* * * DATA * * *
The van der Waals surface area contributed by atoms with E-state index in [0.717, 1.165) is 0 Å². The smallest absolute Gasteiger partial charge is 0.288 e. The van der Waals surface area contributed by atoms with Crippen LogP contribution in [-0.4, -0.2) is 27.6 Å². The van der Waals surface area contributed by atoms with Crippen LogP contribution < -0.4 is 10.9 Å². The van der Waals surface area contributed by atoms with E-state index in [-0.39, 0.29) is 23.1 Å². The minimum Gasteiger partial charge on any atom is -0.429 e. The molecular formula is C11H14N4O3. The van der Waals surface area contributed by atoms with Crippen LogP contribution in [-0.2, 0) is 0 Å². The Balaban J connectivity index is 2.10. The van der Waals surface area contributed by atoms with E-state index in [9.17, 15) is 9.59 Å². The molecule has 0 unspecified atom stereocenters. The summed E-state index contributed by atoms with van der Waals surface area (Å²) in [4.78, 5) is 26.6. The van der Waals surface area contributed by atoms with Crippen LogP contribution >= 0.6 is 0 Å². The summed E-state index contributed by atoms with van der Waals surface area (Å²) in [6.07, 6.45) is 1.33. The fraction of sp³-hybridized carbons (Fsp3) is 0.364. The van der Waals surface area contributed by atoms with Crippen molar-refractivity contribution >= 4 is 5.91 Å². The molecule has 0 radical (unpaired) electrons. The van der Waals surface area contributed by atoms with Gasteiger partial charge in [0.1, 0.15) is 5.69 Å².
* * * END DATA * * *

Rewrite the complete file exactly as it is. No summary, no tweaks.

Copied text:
The van der Waals surface area contributed by atoms with E-state index in [0.717, 1.165) is 0 Å². The smallest absolute Gasteiger partial charge is 0.288 e. The van der Waals surface area contributed by atoms with Crippen LogP contribution in [-0.4, -0.2) is 27.6 Å². The van der Waals surface area contributed by atoms with Crippen LogP contribution < -0.4 is 10.9 Å². The van der Waals surface area contributed by atoms with E-state index in [-0.39, 0.29) is 23.1 Å². The minimum Gasteiger partial charge on any atom is -0.429 e. The molecular formula is C11H14N4O3. The van der Waals surface area contributed by atoms with Crippen LogP contribution in [-0.2, 0) is 0 Å². The Balaban J connectivity index is 2.10. The van der Waals surface area contributed by atoms with E-state index in [9.17, 15) is 9.59 Å². The molecule has 0 unspecified atom stereocenters. The summed E-state index contributed by atoms with van der Waals surface area (Å²) in [4.78, 5) is 26.6. The van der Waals surface area contributed by atoms with Crippen LogP contribution >= 0.6 is 0 Å². The summed E-state index contributed by atoms with van der Waals surface area (Å²) in [6.07, 6.45) is 1.33. The fraction of sp³-hybridized carbons (Fsp3) is 0.364. The van der Waals surface area contributed by atoms with Crippen molar-refractivity contribution >= 4 is 5.91 Å². The molecule has 0 radical (unpaired) electrons. The van der Waals surface area contributed by atoms with Gasteiger partial charge in [0.1, 0.15) is 5.69 Å².